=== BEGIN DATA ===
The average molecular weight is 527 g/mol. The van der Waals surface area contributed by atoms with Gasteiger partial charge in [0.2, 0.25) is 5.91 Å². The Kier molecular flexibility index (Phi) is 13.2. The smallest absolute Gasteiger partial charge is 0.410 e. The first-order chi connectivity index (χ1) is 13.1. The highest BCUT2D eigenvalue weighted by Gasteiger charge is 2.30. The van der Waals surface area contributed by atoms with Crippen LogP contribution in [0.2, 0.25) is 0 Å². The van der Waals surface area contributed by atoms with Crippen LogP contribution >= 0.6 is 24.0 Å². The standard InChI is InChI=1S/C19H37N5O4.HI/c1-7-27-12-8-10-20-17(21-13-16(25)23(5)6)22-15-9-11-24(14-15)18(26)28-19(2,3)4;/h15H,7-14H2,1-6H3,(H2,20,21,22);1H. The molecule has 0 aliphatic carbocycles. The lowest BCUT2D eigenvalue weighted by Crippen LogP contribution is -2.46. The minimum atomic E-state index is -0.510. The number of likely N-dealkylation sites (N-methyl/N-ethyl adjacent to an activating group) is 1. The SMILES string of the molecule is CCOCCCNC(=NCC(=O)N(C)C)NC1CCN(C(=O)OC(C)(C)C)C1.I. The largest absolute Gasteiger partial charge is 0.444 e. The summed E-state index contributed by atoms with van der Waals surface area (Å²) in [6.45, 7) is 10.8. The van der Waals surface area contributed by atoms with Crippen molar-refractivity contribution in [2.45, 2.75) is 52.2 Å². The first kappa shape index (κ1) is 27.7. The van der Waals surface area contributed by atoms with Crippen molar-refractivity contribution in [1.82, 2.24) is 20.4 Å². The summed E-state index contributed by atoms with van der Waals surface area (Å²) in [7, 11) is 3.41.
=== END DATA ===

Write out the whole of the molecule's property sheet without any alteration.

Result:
The average molecular weight is 527 g/mol. The van der Waals surface area contributed by atoms with Gasteiger partial charge in [0.2, 0.25) is 5.91 Å². The Kier molecular flexibility index (Phi) is 13.2. The smallest absolute Gasteiger partial charge is 0.410 e. The first-order chi connectivity index (χ1) is 13.1. The highest BCUT2D eigenvalue weighted by Gasteiger charge is 2.30. The van der Waals surface area contributed by atoms with Crippen LogP contribution in [0.2, 0.25) is 0 Å². The van der Waals surface area contributed by atoms with Crippen LogP contribution >= 0.6 is 24.0 Å². The standard InChI is InChI=1S/C19H37N5O4.HI/c1-7-27-12-8-10-20-17(21-13-16(25)23(5)6)22-15-9-11-24(14-15)18(26)28-19(2,3)4;/h15H,7-14H2,1-6H3,(H2,20,21,22);1H. The molecule has 0 aliphatic carbocycles. The lowest BCUT2D eigenvalue weighted by Crippen LogP contribution is -2.46. The minimum atomic E-state index is -0.510. The number of likely N-dealkylation sites (N-methyl/N-ethyl adjacent to an activating group) is 1. The SMILES string of the molecule is CCOCCCNC(=NCC(=O)N(C)C)NC1CCN(C(=O)OC(C)(C)C)C1.I. The largest absolute Gasteiger partial charge is 0.444 e. The summed E-state index contributed by atoms with van der Waals surface area (Å²) in [6.45, 7) is 10.8. The van der Waals surface area contributed by atoms with Crippen molar-refractivity contribution in [2.45, 2.75) is 52.2 Å². The first kappa shape index (κ1) is 27.7. The van der Waals surface area contributed by atoms with Crippen molar-refractivity contribution in [1.82, 2.24) is 20.4 Å². The summed E-state index contributed by atoms with van der Waals surface area (Å²) in [7, 11) is 3.41.